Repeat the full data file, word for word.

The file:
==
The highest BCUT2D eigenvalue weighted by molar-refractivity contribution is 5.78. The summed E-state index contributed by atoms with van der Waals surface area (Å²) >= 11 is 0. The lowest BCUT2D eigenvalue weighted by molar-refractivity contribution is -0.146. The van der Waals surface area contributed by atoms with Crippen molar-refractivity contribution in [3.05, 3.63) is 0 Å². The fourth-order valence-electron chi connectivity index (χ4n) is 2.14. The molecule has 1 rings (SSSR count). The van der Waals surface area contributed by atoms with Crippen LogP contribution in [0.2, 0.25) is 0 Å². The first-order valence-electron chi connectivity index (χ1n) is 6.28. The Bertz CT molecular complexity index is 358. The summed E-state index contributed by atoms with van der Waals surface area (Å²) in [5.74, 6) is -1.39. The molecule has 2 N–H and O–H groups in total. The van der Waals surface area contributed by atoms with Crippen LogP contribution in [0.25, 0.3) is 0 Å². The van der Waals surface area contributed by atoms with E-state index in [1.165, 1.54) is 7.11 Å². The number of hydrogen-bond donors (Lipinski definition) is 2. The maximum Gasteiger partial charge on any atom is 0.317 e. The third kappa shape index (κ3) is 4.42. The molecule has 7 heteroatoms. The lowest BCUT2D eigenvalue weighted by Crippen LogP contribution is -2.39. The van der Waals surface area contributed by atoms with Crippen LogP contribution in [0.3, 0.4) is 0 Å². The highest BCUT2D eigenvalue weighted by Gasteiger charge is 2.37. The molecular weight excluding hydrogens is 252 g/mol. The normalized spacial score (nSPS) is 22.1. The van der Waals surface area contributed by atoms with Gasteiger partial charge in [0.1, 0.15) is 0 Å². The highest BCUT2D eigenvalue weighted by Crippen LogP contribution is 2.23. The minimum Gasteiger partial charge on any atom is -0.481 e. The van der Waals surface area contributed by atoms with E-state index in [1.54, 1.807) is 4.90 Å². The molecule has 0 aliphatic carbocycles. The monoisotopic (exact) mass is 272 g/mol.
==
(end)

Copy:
The highest BCUT2D eigenvalue weighted by molar-refractivity contribution is 5.78. The summed E-state index contributed by atoms with van der Waals surface area (Å²) >= 11 is 0. The lowest BCUT2D eigenvalue weighted by molar-refractivity contribution is -0.146. The van der Waals surface area contributed by atoms with Crippen molar-refractivity contribution in [3.05, 3.63) is 0 Å². The fourth-order valence-electron chi connectivity index (χ4n) is 2.14. The molecule has 1 rings (SSSR count). The van der Waals surface area contributed by atoms with Crippen LogP contribution in [0.2, 0.25) is 0 Å². The first-order valence-electron chi connectivity index (χ1n) is 6.28. The Bertz CT molecular complexity index is 358. The summed E-state index contributed by atoms with van der Waals surface area (Å²) in [5.74, 6) is -1.39. The molecule has 2 N–H and O–H groups in total. The van der Waals surface area contributed by atoms with Crippen LogP contribution in [0.25, 0.3) is 0 Å². The van der Waals surface area contributed by atoms with E-state index in [1.165, 1.54) is 7.11 Å². The number of hydrogen-bond donors (Lipinski definition) is 2. The maximum Gasteiger partial charge on any atom is 0.317 e. The third kappa shape index (κ3) is 4.42. The molecule has 7 heteroatoms. The lowest BCUT2D eigenvalue weighted by Crippen LogP contribution is -2.39. The van der Waals surface area contributed by atoms with Crippen LogP contribution in [0.3, 0.4) is 0 Å². The highest BCUT2D eigenvalue weighted by Gasteiger charge is 2.37. The molecular weight excluding hydrogens is 252 g/mol. The normalized spacial score (nSPS) is 22.1. The van der Waals surface area contributed by atoms with Gasteiger partial charge in [0.1, 0.15) is 0 Å². The highest BCUT2D eigenvalue weighted by Crippen LogP contribution is 2.23. The minimum Gasteiger partial charge on any atom is -0.481 e. The van der Waals surface area contributed by atoms with E-state index in [1.54, 1.807) is 4.90 Å². The molecule has 0 aliphatic carbocycles. The monoisotopic (exact) mass is 272 g/mol.